How bull ants helped win the Ashes

It was in December 1936 and England had just beaten Australia by 322 runs in the first test at the Brisbane Cricket Ground. This was the first series in Australia since Bodyline and England would take a seemingly unassailable 2-0 lead – until a Queensland experience intervened, and oh, Bradman scored double centuries in consecutive matches. I told a version of this story on Ipswich’s West Bremer Radio.

Three days after the Brisbane test, the England team went to Ipswich for a two-day match at the showgrounds against a Queensland combined country team.

The England team was captained by Walter Robins who was the England Ashes vice-captain and who in the third test against Australia was fated to drop Bradman. He would apologise to his captain Gubby Allen who is said to have replied, “Don’t give it a thought, Walter. You’ve probably cost us the Ashes.”

Also in the England team in Ipswich was Wally Hammond. He was a future England captain, and one of the best ever England batsmen and world’s best slips fielders.

The Queensland country team was to include that great fast bowler Murgon’s Eddie Gilbert. Five years earlier while playing for Queensland against New South Wales, Gilbert had dismissed Bradman for a duck and afterwards Bradman always maintained that Gilbert was the fastest bowler that he’d ever seen.

Members of the Queensland combined country team as originally selected

Three Ipswich players were selected to play on their home ground including Malcolm Biggs who had previously played in six first-class matches for Queensland.

There was Reg Whittle who was the captain of Gatton and was in fine form having scored a century just weeks before the England match to have a season average of 133.

And then there was Stan Faulkner who was one of the best Ipswich bowlers never to have played for Queensland. He took a hat-trick for East Ipswich just weeks before playing against England.

Unfortunately, Gilbert was declared unavailable on the morning of the game, but still the match was memorable for a number of reasons.

One was that Ipswich’s Faulkner took 4 wickets for 82 runs which was the best bowling figures of the match.

Another was that the country team captain Toowoomba’s Tommy Allen scored 118 runs which was a new record score by a Queenslander against an England team.

And England’s Wally Hammond refused to run – taking mostly only fours and sixes for a nonchalant 109 runs.

But that didn’t stop the England team – with the willing support of the Sydney and Melbourne press – complaining about having to play the match in Ipswich at all.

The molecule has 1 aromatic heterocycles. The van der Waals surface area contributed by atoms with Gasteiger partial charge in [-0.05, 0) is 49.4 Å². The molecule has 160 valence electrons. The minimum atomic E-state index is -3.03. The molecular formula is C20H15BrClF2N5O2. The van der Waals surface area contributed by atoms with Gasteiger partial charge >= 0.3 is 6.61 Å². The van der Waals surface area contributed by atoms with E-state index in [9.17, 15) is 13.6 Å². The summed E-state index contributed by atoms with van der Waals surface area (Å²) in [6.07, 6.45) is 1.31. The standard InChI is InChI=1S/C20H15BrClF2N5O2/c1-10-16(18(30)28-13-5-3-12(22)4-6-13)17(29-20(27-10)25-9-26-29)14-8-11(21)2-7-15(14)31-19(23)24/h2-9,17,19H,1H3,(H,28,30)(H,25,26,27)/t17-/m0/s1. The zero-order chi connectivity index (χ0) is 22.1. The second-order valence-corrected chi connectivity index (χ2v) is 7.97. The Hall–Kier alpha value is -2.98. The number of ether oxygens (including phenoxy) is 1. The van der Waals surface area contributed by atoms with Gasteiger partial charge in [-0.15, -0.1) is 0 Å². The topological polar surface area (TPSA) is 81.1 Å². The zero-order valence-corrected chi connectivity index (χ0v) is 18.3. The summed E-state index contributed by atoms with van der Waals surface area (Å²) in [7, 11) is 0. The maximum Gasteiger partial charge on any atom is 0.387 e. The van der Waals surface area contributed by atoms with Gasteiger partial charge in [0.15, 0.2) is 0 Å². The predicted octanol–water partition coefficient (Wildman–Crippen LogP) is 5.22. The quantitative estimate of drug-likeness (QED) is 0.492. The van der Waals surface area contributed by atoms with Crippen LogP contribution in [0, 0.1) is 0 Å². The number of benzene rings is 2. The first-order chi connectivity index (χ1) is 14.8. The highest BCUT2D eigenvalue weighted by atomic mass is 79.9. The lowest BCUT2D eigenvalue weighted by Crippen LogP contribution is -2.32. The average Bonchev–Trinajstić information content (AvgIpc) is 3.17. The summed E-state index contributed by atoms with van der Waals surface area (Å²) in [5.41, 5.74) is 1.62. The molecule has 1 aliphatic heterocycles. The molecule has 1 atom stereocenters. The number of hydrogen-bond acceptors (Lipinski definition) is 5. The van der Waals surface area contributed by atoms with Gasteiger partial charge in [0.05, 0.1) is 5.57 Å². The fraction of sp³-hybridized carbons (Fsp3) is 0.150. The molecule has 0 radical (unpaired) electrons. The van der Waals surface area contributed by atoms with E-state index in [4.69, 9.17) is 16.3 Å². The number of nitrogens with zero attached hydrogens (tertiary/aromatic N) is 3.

They whinged about the change rooms and even the scenery not being up to standard – the most conspicuous feature of the landscape was the Ipswich cemetery which the ground overlooked.

They complained about the crowd, saying that only about 1,000 people turned up on day one, and that this included forty inmates from the nearby mental hospital who, it was said, were marched all too conspicuously into a the small reserve just as play was about to resume after lunch.

It should be noted that the low official attendance was due to the ingenuity of the Ipswich people – at least thirty percent more got in for free through a hole in the fence. The fence was fixed for the second day which resulted in the early attendance being noticeably lower.

And the biggest complaint of all it was about Ipswich’s bull ants. England bowler ‘Bodyline’ Bill Voce hit five sixes off six balls when he was batting. While he was fielding, he complained about bull ants half the size of his finger. It seemed that wherever he stood they went after him, especially whenever he tried to stand in slips.

Bodyline Bill Voce had no complaints about batting at Ipswich

Wally Hammond, who of course was also in slips, provided a particularly strange sight as he took two reefs in his trouser legs and shuffled his feet while trying to watch the ball and the ants at the same time.  

In any case, the Ipswich match ended in a draw. But the Ipswich bull ants won because Australia came back to win the test series 3-2, and the England team – even today eighty-five years later – remain destined never to return to the Queensland city.


Photo credits:
Bull ant – University of Queensland
Queensland Combined Country players 1936 – collage from Queensland Times Ipswich and Telegraph Brisbane
Voce hits six – Courier-Mail Brisbane, 15th December 1936, page 12

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